According to an NPR article, “The Trump administration has instructed federal agencies to end racial sensitivity training that addresses topics like white privilege and critical race theory, calling them ‘divisive, anti-American propaganda.’”
Critical Race Theory is the belief that law and legal institutions are fundamentally racist and that racism was created and is perpetuated by white people to further white privilege despite its negative effects on non-white people.
In addition to Fordham professors, Father McShane also addressed racism. McShane sent an email on September 8 to the Fordham student body with the annual report of the Chief Diversity Officer (CDO) and Fordham University’s Action Plan: Addressing Racism, Educating for Justice.
“You will find here that the University is moving forward on multiple fronts in pursuit of greater diversity, equity, and inclusion,” wrote McShane. “That said, it is not everything we can do, nor is it everything we intend to do. This work—dismantling racism, especially structural racism—is neither linear nor ever finished.”
The goals of the action plan include “Develop Robust Admissions Strategies for Effective Recruitment of Students of Color to Fordham,” “Recruiting and Retaining a More Diverse Faculty, Administration and Staff,” “Develop Curricular and Cocurricular Initiatives That Support the Imperative of Confronting Racism and Educating for Justice,” “Develop Curricular and Cocurricular Initiatives That Support the Imperative of Confronting Racism and Educating for Justice,” “Create a More Welcoming and Affirming Campus,” “Build Lasting Partnerships With Our Neighbors,” and “Amplify our Voice in Educating for Justice Beyond the Campus.” The plan also details the means by which these objectives will be supported.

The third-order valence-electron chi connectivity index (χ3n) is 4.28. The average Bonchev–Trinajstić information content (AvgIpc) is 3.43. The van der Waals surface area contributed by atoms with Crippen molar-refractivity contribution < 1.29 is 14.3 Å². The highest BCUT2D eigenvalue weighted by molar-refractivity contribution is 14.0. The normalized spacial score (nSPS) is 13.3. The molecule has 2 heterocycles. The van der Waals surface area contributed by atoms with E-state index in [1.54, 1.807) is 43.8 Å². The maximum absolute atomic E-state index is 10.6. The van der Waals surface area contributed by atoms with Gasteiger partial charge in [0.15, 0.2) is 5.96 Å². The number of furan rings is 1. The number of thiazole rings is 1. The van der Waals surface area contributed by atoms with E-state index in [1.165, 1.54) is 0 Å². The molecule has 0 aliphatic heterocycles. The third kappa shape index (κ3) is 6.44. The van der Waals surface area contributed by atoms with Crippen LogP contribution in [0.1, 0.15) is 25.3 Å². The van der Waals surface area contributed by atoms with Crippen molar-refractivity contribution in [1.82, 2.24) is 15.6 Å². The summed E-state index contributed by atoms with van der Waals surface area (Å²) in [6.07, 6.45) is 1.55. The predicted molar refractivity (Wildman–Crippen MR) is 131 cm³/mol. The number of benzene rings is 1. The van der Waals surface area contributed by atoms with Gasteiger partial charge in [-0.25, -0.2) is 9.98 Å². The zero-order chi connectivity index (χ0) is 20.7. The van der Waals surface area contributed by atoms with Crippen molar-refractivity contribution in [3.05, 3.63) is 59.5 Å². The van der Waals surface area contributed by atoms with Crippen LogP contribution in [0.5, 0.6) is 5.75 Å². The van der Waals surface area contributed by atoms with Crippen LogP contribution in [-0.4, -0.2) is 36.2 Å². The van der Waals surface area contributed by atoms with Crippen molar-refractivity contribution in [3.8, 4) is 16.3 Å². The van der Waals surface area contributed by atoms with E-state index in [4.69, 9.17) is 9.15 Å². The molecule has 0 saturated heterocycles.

The CDO annual report said Fordham has made improvements in various DEI areas including “Students and Student/Community Programs,” “Faculty and Staff Diversity,” “Capacity Building,” “Faculty Development and Pedagogy,” and “Policy.”
It is evident that there is much work to be done not only at Fordham University and other educational institutions but nationwide to establish racial justice. It is important that events like the Scholar Strike continue to occur. This will hopefully encourage further steps to be taken towards racial justice.